Flu prompts some UP hospitals to restrict visitors

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MARQUETTE, Mich. (AP) — Some hospitals in Michigan's Upper Peninsula have implemented restrictions on visitors to help prevent patients and staff from catching the flu.

Each patient at UP Health System-Marquette is allowed only two visitors and those are limited to the patient's advocate, immediate family member or significant other, The Mining Journal of Marquette reported (http://bit.ly/1vuzuen) Wednesday.

Visitor restrictions also are in place at UP Health System-Portage and OSF St. Francis Hospital & Medical Group in Escanaba.

The Centers for Disease Control and Prevention said the proportion of deaths related to the flu in the U.S. has reached the epidemic threshold. The flu is widespread in 36 states, according to the agency.

Flu activity in the United States typically peaks between December and February.

"It is not unusual for us to put visitation restrictions in place during the flu season," said Dave Edwards, a UP Health System-Marquette spokesman. "In fact, we do so more often than not when the winter flu season gets traction."

The hospital also is restricting visitors to its Family Birthing Center to include only labor coaches and grandparents. Only parents are permitted at the neonatal intensive care unit.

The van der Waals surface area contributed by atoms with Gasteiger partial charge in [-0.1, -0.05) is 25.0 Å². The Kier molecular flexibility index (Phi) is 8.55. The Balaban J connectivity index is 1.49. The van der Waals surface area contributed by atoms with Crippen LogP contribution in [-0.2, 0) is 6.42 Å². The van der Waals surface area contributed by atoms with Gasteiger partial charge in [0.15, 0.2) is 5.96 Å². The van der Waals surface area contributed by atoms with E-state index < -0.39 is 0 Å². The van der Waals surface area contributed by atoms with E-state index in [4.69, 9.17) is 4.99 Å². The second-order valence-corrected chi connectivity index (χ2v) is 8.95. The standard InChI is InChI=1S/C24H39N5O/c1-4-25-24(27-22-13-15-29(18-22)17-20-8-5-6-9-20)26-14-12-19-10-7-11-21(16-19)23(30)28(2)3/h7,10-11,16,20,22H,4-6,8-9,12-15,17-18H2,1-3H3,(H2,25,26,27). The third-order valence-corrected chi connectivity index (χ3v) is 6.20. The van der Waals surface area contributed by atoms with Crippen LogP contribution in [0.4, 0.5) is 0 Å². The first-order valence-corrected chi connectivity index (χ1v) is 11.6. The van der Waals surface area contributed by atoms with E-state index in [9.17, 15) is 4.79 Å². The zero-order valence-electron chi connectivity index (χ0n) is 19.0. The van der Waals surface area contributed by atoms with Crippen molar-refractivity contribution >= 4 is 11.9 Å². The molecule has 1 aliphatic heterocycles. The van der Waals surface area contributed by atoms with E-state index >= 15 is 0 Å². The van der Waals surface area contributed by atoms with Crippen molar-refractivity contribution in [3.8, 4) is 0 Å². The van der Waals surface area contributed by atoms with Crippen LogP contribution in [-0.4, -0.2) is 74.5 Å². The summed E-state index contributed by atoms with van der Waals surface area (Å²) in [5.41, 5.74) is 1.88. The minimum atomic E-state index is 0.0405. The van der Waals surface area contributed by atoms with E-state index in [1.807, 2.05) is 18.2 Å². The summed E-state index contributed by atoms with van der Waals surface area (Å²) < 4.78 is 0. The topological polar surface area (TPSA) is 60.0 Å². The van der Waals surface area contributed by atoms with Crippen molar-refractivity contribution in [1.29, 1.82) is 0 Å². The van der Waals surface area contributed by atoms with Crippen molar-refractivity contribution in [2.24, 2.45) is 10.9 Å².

Children younger than 14 also aren't allowed in the hospital unless they have medical appointments or are visiting the emergency room.

Children younger than 13 and anyone with flu-like symptoms are not permitted to visit patients at UP Health System-Portage.

OSF St. Francis Hospital & Medical Group in Escanaba is allowing only essential visitors, like a patient's spouse, parents or guardians. Visitation in the facility's nursery is limited to parents and grandparents.

"These restrictions are in place for the safety of our patients and visitors," Community Relations and Development Manager Lanna Scannell said in a news release. "Patients recovering from an illness, accident or surgery are often more susceptible to the spread of germs and infection, which can lead to serious health concerns, as well as prolonged hospital stays and recovery times.

"Delivering mothers and newborns are particularly susceptible to complications."

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